- International Political Sociology
- Feminist and Postcolonial Approaches Critical Geopolitics
- Political Subjectivity
Reclaiming Democracy – Political Being in Geopoliticised Contexts
From the so-called European ‘refugee crisis’, to the occupation of the Crimean
peninsula by Russia to Transatlantic surveillance practices colonizing digital
space, this thesis takes issue with the employment of cynical realpolitik to make sense of political events, stressing the causal relationship between geography and politics. Despite academic deconstruction and critique of geographical-determinist accounts, practitioners as well as leading think tanks continue to frame international politics as realpolitik and fail to find alternative ways to think about the nexus of territory, bureaucracy of power, and population. What is at stake in this geopoliticised representation? It seems that it is democratic political space and ‘political being’ that become whitewashed and objectified in the process of their geo-politicisation. My thesis aims to explore precisely this tension between geopolitical and citizenship practices. The overarching question is: How is ‘political being’ configured in geopoliticised contexts? It seems as if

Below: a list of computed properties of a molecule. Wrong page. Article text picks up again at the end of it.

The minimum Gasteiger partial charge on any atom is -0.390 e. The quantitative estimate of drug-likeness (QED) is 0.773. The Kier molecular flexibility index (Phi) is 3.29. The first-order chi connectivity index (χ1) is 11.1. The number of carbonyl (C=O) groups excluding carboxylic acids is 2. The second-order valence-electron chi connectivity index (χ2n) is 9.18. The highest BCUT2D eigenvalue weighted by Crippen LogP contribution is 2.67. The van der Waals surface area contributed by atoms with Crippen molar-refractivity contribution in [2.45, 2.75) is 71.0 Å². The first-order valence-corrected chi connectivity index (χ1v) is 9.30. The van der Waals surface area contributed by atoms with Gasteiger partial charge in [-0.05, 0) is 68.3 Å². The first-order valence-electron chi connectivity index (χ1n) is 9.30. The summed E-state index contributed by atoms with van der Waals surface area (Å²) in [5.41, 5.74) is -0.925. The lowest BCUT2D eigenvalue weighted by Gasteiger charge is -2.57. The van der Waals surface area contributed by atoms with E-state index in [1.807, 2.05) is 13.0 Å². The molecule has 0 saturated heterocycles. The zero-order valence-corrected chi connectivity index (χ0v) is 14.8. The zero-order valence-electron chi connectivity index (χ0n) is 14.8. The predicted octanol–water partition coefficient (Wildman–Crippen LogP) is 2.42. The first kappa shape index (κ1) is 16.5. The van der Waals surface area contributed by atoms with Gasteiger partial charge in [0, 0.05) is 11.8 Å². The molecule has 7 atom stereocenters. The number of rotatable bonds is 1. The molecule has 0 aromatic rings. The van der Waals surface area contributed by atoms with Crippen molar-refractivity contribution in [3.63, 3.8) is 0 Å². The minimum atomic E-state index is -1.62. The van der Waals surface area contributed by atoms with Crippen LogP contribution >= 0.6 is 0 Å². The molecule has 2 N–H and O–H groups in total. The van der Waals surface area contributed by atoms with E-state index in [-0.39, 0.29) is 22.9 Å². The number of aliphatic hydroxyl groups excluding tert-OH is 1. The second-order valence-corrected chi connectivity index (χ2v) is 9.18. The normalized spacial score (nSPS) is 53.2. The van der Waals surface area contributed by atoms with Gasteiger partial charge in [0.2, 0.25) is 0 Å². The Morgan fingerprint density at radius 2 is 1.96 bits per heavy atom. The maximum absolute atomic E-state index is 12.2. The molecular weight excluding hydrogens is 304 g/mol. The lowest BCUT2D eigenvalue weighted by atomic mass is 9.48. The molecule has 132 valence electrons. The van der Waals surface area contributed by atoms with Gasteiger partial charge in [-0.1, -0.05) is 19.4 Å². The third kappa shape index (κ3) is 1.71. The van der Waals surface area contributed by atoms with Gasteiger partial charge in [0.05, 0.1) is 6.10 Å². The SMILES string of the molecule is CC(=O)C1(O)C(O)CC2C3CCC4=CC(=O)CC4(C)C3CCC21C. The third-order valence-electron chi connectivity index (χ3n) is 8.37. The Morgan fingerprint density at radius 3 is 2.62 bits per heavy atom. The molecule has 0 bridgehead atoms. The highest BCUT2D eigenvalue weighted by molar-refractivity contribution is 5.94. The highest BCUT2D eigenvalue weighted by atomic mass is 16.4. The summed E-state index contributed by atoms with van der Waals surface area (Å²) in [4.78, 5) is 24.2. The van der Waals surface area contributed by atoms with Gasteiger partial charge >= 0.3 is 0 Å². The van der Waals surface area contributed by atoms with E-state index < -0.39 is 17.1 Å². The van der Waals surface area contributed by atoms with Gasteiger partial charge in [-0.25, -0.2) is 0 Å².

territory has been inhabited by the dominant political forces of policy-makers,
bureaucratic elites and political advisors, rather than peoples. This not only
silences the effects on people’s everyday lives, but also their resistance
practices and acts of citizenship. This thesis takes issue with the dynamics
that erase the local and peoples from the geopolitical picture.
Primary: Professor Didier Bigo
Secondary: Professor Vivienne Jabri
I hold an MSc in International Relations from LSE and a Master’s in Human Rights and Humanitarian Action from Sciences Po Paris. I have been involved with Millennium: Journal of International Studies since 2014, as member of the editorial board, conference organizer of the journal’s annual conferences in 2016 and 2017, social media officer and review article editor. Moreover, I am part of the features team of e-International Relations, interviewing academics and commissioning book reviews as associate features editor. My doctorate is funded by the London Interdisciplinary Social Science Doctoral Training Partnership (LISS DTP) and is inspired by an international political sociology approach, investigating the nexus between geopolitics, citizenship and democracy as it unfolds in three different sites.